As it is with any traditional transaction, ours will have the following attributes: a “From entity”, a “To entity” and the value to transfer. Let us send an amount of 0.1 BTC to a Bitcoin user as follows:

From: n2FSwa6DsMsbJgNknB64ThR3pHPUQ79bxL
To: msqdPeF7KeEqcWUNAFMm8JQijVB3cnLi4N

Amount: 0.1 BTC

The transaction has been done and the transaction details can be seen here

Bitcoin Transaction

Now, what looks legitimate is the From address (left) and the one of the To addresses with 0.1 BTC sent. However, two things look contradictory. Firstly, we sent 0.1 BTC but it says 1.0 BTC being transferred. Secondly, there is one more To address to which some amount has been sent.

Is something wrong with this transaction? Not really! You can check the above transaction in block explorer and verify yourself that it is indeed the same transaction. But this is the way Bitcoin works. Let us explore.

What is a Bitcoin Transaction made up of?

A transaction in Bitcoin consists of inputs and outputs. The input is like a “From address” which is in Bitcoin terms an unspent transaction output. When you want to make a transaction you will always spend an unspent transaction output as a whole. That said, you end up paying the entire amount. However, you receive the remaining amount in a different address called change address. This change address is your own address where you collect the change, which in turn is an unspent transaction output. This is quite common in Bitcoin transactions. For instance, someone sent you 1.0 BTC. Now you want to send 0.5 BTC to your friend. You cannot break the 1.0 BTC but you will spend the entire 1.0 BTC in a transaction and get the change in your change address.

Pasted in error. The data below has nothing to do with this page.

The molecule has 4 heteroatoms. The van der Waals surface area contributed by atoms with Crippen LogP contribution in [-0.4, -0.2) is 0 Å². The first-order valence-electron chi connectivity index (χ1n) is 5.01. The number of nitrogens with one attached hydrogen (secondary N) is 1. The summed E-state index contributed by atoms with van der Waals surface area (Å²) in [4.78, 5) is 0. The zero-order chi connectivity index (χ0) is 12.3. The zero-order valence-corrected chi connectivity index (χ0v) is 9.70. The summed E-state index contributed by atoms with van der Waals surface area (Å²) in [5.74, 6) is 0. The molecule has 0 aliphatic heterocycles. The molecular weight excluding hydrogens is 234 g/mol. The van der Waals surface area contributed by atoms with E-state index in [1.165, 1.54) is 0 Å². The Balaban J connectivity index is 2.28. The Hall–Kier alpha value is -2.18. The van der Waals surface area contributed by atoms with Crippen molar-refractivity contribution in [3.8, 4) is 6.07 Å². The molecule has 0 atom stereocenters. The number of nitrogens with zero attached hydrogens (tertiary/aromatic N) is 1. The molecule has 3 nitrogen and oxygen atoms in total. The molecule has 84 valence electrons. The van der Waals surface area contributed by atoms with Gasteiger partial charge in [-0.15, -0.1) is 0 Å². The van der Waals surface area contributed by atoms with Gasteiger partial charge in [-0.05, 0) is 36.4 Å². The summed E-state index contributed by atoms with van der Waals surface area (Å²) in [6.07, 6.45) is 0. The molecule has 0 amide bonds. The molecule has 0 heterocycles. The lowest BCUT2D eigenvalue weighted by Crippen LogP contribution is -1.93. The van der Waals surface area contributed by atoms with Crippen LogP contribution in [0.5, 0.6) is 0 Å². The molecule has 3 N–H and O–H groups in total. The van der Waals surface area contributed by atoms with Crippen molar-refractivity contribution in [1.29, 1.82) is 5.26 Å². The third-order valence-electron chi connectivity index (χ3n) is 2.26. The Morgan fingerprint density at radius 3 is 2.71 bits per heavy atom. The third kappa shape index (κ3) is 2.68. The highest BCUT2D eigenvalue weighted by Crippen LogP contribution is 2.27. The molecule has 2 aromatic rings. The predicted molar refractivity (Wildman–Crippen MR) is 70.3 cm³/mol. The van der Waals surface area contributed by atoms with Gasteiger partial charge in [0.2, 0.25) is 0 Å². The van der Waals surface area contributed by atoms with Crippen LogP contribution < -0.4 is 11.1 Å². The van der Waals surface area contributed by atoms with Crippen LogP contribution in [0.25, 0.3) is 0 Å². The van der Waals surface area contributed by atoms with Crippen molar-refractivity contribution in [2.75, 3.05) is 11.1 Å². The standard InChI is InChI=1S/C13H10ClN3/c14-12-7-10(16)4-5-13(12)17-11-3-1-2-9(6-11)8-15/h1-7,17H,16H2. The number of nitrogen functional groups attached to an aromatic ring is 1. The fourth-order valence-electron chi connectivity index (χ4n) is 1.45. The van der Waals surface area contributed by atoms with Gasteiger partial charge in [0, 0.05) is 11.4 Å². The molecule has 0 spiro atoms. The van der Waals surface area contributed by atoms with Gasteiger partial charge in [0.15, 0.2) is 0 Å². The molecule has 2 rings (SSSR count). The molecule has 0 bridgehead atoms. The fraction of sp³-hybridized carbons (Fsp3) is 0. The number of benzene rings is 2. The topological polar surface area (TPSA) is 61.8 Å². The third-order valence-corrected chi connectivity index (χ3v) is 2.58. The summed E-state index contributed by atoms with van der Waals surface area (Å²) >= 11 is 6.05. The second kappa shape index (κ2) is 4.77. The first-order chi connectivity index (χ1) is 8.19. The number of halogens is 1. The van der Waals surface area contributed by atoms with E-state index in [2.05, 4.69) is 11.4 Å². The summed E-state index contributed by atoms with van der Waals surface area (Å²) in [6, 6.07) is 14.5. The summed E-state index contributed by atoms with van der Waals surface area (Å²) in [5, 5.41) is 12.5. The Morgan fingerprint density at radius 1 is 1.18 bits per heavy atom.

Transaction Fee

Back to our transaction. Now, let us verify that the amount in input and outputs are balanced. So, 1 BTC – (0.1 BTC + 0.89432145 BTC) should be 0. But it turns out to be 0.00567855. So, where did this amount go?

Well, this is the transaction fee that is paid to the miner who helped you in validating the transaction, adding it into a block, mining the block, and broadcasting to the network. The miner is given this amount as a mining fee for the work he has done.